|Transfer of seston to zooplankton in marine ecosystems|
Tackx, M. (1985). Transfer of seston to zooplankton in marine ecosystems, in: IZWO Coll. Rep. 15(1985). IZWO Collected Reprints, 15: pp. chapter 14
In: (1985). IZWO Coll. Rep. 15(1985). IZWO Collected Reprints, 15[s.n.][s.l.], more
In: IZWO Collected Reprints. Instituut voor Zeewetenschappelijk Onderzoek: Bredene. ISSN 0772-1250, more
|Also published as |
- Tackx, M. (1984). Transfer of seston to zooplankton in marine ecosystems, in: Bonnyns-Van Gelder, E. et al. (Ed.) Role of microorganisms on the behaviour of radionuclides in aquatic and terrestrial systems and their transfer to man: proceedings of a workshop held in Brussels, 25-27 April 1984. pp. 91-97, more
Ecosystems; Seston; Zooplankton; Marine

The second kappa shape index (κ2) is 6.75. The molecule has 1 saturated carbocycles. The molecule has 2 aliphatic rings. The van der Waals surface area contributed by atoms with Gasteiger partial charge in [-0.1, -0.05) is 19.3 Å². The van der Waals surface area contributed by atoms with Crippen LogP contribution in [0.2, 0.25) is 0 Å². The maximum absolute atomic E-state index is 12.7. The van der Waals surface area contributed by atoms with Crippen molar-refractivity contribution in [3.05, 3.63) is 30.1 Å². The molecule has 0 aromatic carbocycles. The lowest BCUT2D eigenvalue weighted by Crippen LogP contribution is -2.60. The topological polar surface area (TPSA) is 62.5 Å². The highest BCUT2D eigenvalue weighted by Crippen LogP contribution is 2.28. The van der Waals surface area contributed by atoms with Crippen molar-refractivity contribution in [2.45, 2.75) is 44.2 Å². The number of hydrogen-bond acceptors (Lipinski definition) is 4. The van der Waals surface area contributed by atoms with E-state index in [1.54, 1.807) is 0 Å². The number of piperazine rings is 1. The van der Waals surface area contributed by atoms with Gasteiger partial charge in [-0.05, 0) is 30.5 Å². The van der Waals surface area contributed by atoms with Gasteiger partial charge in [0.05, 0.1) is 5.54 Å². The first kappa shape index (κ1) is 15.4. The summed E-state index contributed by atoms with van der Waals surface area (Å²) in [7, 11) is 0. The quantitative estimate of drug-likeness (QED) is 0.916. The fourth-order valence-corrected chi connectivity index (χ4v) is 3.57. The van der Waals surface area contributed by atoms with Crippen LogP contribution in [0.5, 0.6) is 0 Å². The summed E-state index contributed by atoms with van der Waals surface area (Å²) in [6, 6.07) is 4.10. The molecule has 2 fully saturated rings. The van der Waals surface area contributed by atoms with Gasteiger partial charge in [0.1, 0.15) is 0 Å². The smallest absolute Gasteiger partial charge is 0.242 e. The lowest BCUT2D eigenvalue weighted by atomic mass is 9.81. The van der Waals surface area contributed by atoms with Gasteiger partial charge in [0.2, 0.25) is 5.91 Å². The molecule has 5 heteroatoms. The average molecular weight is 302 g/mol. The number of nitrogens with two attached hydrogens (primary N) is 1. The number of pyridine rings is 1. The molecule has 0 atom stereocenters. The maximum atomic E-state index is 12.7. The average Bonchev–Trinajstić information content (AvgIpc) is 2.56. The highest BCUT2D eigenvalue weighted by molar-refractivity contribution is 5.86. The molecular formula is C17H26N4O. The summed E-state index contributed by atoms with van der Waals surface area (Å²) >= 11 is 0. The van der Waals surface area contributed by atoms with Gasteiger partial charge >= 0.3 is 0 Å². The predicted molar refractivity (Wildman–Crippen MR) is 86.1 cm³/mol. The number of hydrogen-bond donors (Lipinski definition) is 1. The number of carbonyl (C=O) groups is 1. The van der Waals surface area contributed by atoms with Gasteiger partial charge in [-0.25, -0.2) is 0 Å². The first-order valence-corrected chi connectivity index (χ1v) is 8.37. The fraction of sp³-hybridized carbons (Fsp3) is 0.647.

When considering zooplankton feeding as one of the pathways involved in the transfer of substances in marine ecosystems, it is important to study the composition and size distribution of the seston: firstly, the elements in which one is interested may be associated with different types and sizes of particles; secondly, particle size and composition are important factors in relation t o the feeding process of the zooplankton itself. High speed cinematographic studies have recently revealed that copepods use two different mechanisms for feeding. Small particles (< 12 pm) are collected by continuous low amplitude movements of the second maxillae and combing of the appendages. Larger particles are detected and collected individually by means of a specific sequence of movements of several mouthparts (Price et al., 1983). This feeding mode enables copepods to collect particles from larger volumes of water than would be possible by strict filter-feeding. It also enables them to select and reject certain types of particles (Paffenhdfer et al., 1982). In the future these cinematographic techniques will probably be of great use to determine on which type of particles copepods and other zooplankton organisms feed precisely. For quantitative grazing measurements we have, a t the moment however, still to rely on more indirect methods.